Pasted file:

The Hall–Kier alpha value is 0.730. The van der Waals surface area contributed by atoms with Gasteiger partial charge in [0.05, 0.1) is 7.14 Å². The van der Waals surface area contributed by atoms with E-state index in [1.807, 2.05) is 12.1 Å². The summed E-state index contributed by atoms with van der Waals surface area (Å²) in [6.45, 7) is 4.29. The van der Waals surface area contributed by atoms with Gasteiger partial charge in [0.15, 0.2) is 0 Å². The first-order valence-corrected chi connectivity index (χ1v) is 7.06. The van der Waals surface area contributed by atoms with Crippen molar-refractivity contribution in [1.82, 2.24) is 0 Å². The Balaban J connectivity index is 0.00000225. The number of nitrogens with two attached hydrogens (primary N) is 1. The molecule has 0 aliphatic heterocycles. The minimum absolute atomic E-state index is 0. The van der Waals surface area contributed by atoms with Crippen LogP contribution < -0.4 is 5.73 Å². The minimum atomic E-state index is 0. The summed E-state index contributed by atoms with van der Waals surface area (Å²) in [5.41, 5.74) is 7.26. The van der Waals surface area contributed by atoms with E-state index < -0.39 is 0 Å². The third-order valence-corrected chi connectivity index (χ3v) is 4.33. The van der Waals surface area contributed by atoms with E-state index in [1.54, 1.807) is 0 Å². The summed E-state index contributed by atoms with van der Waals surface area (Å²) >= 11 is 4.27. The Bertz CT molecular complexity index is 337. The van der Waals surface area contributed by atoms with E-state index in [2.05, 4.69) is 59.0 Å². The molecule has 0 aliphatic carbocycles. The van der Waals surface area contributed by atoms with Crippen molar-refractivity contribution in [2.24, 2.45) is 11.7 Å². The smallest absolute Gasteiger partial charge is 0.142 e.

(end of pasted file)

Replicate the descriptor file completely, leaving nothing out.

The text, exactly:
The Hall–Kier alpha value is 0.730. The van der Waals surface area contributed by atoms with Gasteiger partial charge in [0.05, 0.1) is 7.14 Å². The van der Waals surface area contributed by atoms with E-state index in [1.807, 2.05) is 12.1 Å². The summed E-state index contributed by atoms with van der Waals surface area (Å²) in [6.45, 7) is 4.29. The van der Waals surface area contributed by atoms with Gasteiger partial charge in [0.15, 0.2) is 0 Å². The first-order valence-corrected chi connectivity index (χ1v) is 7.06. The van der Waals surface area contributed by atoms with Crippen molar-refractivity contribution in [1.82, 2.24) is 0 Å². The Balaban J connectivity index is 0.00000225. The number of nitrogens with two attached hydrogens (primary N) is 1. The molecule has 0 aliphatic heterocycles. The minimum absolute atomic E-state index is 0. The van der Waals surface area contributed by atoms with Crippen LogP contribution < -0.4 is 5.73 Å². The minimum atomic E-state index is 0. The summed E-state index contributed by atoms with van der Waals surface area (Å²) in [5.41, 5.74) is 7.26. The van der Waals surface area contributed by atoms with E-state index < -0.39 is 0 Å². The third-order valence-corrected chi connectivity index (χ3v) is 4.33. The van der Waals surface area contributed by atoms with E-state index in [1.54, 1.807) is 0 Å². The summed E-state index contributed by atoms with van der Waals surface area (Å²) >= 11 is 4.27. The Bertz CT molecular complexity index is 337. The van der Waals surface area contributed by atoms with E-state index in [2.05, 4.69) is 59.0 Å². The molecule has 0 aliphatic carbocycles. The van der Waals surface area contributed by atoms with Crippen molar-refractivity contribution in [2.24, 2.45) is 11.7 Å². The smallest absolute Gasteiger partial charge is 0.142 e.